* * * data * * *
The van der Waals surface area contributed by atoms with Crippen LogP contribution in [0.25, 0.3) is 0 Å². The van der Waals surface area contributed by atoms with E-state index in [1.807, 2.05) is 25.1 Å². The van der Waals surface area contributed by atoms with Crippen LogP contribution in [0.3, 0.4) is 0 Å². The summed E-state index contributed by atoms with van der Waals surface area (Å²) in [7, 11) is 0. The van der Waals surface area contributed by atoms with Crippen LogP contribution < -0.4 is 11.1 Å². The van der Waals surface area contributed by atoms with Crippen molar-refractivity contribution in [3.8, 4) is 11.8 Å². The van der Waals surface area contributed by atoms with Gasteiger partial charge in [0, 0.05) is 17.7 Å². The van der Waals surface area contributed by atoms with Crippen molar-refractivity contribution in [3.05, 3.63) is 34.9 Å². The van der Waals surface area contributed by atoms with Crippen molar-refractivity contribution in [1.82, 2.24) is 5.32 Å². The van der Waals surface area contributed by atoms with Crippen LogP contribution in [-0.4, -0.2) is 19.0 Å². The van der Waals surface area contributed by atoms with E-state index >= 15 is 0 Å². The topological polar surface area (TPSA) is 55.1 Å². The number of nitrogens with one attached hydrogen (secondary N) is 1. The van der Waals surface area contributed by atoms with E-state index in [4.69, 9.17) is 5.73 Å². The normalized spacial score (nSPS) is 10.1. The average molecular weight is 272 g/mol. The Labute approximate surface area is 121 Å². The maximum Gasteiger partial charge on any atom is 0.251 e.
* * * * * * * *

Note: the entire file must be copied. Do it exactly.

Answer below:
The van der Waals surface area contributed by atoms with Crippen LogP contribution in [0.25, 0.3) is 0 Å². The van der Waals surface area contributed by atoms with E-state index in [1.807, 2.05) is 25.1 Å². The van der Waals surface area contributed by atoms with Crippen LogP contribution in [0.3, 0.4) is 0 Å². The summed E-state index contributed by atoms with van der Waals surface area (Å²) in [7, 11) is 0. The van der Waals surface area contributed by atoms with Crippen LogP contribution < -0.4 is 11.1 Å². The van der Waals surface area contributed by atoms with Crippen molar-refractivity contribution in [3.8, 4) is 11.8 Å². The van der Waals surface area contributed by atoms with Gasteiger partial charge in [0, 0.05) is 17.7 Å². The van der Waals surface area contributed by atoms with Crippen molar-refractivity contribution in [3.05, 3.63) is 34.9 Å². The van der Waals surface area contributed by atoms with Crippen molar-refractivity contribution in [1.82, 2.24) is 5.32 Å². The van der Waals surface area contributed by atoms with Crippen LogP contribution in [-0.4, -0.2) is 19.0 Å². The van der Waals surface area contributed by atoms with E-state index >= 15 is 0 Å². The topological polar surface area (TPSA) is 55.1 Å². The number of nitrogens with one attached hydrogen (secondary N) is 1. The van der Waals surface area contributed by atoms with E-state index in [4.69, 9.17) is 5.73 Å². The normalized spacial score (nSPS) is 10.1. The average molecular weight is 272 g/mol. The Labute approximate surface area is 121 Å². The maximum Gasteiger partial charge on any atom is 0.251 e.